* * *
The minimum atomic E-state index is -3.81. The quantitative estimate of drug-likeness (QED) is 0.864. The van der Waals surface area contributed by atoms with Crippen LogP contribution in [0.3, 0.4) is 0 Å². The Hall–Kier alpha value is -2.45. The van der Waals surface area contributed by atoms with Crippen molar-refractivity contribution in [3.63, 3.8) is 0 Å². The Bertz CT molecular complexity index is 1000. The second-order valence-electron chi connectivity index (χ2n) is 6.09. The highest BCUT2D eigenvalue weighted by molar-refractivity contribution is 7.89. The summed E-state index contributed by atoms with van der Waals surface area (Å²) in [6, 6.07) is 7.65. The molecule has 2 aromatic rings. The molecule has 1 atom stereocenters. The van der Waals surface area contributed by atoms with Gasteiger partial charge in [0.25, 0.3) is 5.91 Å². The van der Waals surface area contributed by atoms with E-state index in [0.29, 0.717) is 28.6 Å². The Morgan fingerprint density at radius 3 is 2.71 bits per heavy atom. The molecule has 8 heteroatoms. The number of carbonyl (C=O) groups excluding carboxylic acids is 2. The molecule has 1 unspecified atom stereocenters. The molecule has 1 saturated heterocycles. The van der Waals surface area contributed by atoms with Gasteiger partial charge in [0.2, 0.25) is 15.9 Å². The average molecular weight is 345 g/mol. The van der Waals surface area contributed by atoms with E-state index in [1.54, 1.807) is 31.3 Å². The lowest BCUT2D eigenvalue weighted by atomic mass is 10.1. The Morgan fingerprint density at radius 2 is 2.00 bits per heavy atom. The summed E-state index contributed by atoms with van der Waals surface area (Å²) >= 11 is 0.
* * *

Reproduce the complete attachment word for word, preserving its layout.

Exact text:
The minimum atomic E-state index is -3.81. The quantitative estimate of drug-likeness (QED) is 0.864. The van der Waals surface area contributed by atoms with Crippen LogP contribution in [0.3, 0.4) is 0 Å². The Hall–Kier alpha value is -2.45. The van der Waals surface area contributed by atoms with Crippen molar-refractivity contribution in [3.63, 3.8) is 0 Å². The Bertz CT molecular complexity index is 1000. The second-order valence-electron chi connectivity index (χ2n) is 6.09. The highest BCUT2D eigenvalue weighted by molar-refractivity contribution is 7.89. The summed E-state index contributed by atoms with van der Waals surface area (Å²) in [6, 6.07) is 7.65. The molecule has 2 aromatic rings. The molecule has 1 atom stereocenters. The van der Waals surface area contributed by atoms with Gasteiger partial charge in [0.25, 0.3) is 5.91 Å². The van der Waals surface area contributed by atoms with E-state index in [0.29, 0.717) is 28.6 Å². The Morgan fingerprint density at radius 3 is 2.71 bits per heavy atom. The molecule has 8 heteroatoms. The number of carbonyl (C=O) groups excluding carboxylic acids is 2. The molecule has 1 unspecified atom stereocenters. The molecule has 1 saturated heterocycles. The van der Waals surface area contributed by atoms with Gasteiger partial charge in [0.2, 0.25) is 15.9 Å². The average molecular weight is 345 g/mol. The van der Waals surface area contributed by atoms with E-state index in [1.54, 1.807) is 31.3 Å². The lowest BCUT2D eigenvalue weighted by atomic mass is 10.1. The Morgan fingerprint density at radius 2 is 2.00 bits per heavy atom. The summed E-state index contributed by atoms with van der Waals surface area (Å²) >= 11 is 0.